Do one thing every day that scares you.
Don’t be reckless with other people’s hearts. Don’t put up with people who are reckless with yours.
Don’t waste your time on jealousy. Sometimes you’re ahead, sometimes you’re behind. The race is long and, in the end, it’s only with yourself.
Remember compliments you receive. Forget the insults. If you succeed in doing this, tell me how.
Keep your old love letters. Throw away your old bank statements.
Don’t feel guilty if you don’t know what you want to do with your life. The most interesting people I know didn’t know at 22 what they wanted to do with their lives. Some of the most interesting 40-year-olds I know still don’t.
Get plenty of calcium. Be kind to your knees. You’ll miss them when they’re gone.
Maybe you’ll marry, maybe you won’t. Maybe you’ll have children, maybe you won’t. Maybe you’ll divorce at 40, maybe you’ll dance the funky chicken on your 75th wedding anniversary. Whatever you do, don’t congratulate yourself too much, or celebrate yourself either. Your choices are half chance. So are everybody else’s.
Enjoy your body. Don’t be afraid of it or of what other people think of it. It’s the greatest instrument you’ll ever own.
Dance, even if you have nowhere to do it but your living room.
Read the directions, even if you don’t follow them.
Do not read beauty magazines. They will only make you feel ugly.
Get to know your parents. You never know when they’ll be gone for good. Be nice to your siblings. They’re your best link to your past and the people most likely to stick with you in the future.
Understand that friends come and go, but with a precious few you should hold on. Work hard to bridge the gaps in geography and lifestyle, because the older you get, the more you need the people who knew you when you were young.
Live in New York City once, but leave before it makes you hard. Live in Northern California once, but leave before it makes you soft. Travel.
Accept certain inalienable truths: Prices will rise. Politicians will philander. You, too, will get old. And when you do, you’ll fantasize that when you were young, prices were reasonable, politicians were noble, and children respected their elders. Respect your elders.
Don’t expect anyone else to support you. Maybe you have a trust fund. Maybe you’ll have a wealthy spouse. But you never know when either one might run out.
Don’t mess too much with your hair or by the time you’re 40 it will look 85.
Be careful whose advice you buy, but be patient with those who supply it. Advice is a form of nostalgia. Dispensing it is a way of fishing the past from the disposal, wiping it off, painting over the ugly parts and recycling it for more than it is worth.
But trust me on the sunscreen.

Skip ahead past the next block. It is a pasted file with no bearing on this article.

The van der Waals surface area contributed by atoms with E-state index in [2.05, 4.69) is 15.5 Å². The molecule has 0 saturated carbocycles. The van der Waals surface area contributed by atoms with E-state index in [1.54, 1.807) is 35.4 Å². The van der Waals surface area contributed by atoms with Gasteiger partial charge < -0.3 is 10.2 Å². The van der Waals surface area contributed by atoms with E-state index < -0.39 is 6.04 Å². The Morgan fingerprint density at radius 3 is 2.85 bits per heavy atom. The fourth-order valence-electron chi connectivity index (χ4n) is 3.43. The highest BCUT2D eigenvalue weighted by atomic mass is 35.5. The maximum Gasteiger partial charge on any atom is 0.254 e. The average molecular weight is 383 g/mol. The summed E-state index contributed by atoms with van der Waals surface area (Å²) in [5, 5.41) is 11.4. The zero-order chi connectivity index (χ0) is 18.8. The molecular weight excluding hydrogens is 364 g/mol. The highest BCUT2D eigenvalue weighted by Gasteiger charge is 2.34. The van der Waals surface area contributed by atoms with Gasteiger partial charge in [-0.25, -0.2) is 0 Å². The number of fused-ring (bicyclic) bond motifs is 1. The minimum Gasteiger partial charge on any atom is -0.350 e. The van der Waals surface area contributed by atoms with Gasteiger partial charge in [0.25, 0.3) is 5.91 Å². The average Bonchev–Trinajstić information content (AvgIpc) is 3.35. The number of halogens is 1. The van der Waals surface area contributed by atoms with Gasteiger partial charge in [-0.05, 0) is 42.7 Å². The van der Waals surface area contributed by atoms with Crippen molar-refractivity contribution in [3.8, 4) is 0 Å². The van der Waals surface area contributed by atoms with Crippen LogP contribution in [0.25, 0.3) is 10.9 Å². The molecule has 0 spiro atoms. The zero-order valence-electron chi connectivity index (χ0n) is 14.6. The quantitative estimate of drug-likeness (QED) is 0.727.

—Mary Schmich, Chicago Tribune, June 1, 1997
Gave up going to the movies today…unusual for me. But so far I have given the dog a haircut and shampoo and uploaded some more albums. (Check the sidebar for a few new ones. Still have to add the narrative.) Next I’ll be ventured out to the backyard to till the vegetable garden. The sun is out (was supposed to rain), so I might as well get to it. Sure hope to get a lot more out of it this year. Last year was sort of a bust, though we did have plenty of tomatoes and a good amount of potatoes. Have to check for volunteers this year as we may be close to having a self-perpetuating potato harvest. The biggest hurdle is ensuring it gets watered enough when I’m not around. Have a great weekend!
If all goes well, my son and I will head up to to the cabin next weekend get out for some trout fishing on opening day. (The season east of Hwy 49 is only open from the last Saturday in April to mid-November.) This will be our first time doing so, so it should be fun. I’ve heard tell that it’s easy to limit out before the summer fishing pressure. Figure we’ll try some new areas, maybe Moccasin Creek and Powerhouse Stream.
If nothing else, the California DFG will help as their Web site says:
The following waters are scheduled to be stocked prior to opening day, April 29, 2006, if water, weather, and road conditions permit.
TUOLUMNE COUNTY: Basin Creek, Beaver Creek, Deadman Creek, Lyons Canal, Moccasin Creek, Pinecrest Lake (Strawberry Lake), Powerhouse Stream, Stanislaus River (Clarks, Middle, North and South forks), Sullivan Creek, Tuolumne River (Middle, North and South forks).
I guess the operative wording is if water, weather, and road conditions permit. There is some worry that the water is running too high, though it certainly won’t be too warm.
Here’s to hoping for clear weather!
As my family and close friends know, I am a bit particular – maybe to the point of having a touch of OCD – when it comes to cleaning my car. Well, we finally had a sunny day, allowing me to give my “new” car (2003 Honda Accord but new to me) its first through washing, waxing and detailing. My son Chris thinks this car goes “18 dummy” (meaning it’s off the hook, dude). Sometimes it looks a bit sinister to me. Received the registration a few days ago, so soon I’ll be off to DMV to swap the plates to my amateur plates, then I’ll work on the dual-band radio installation.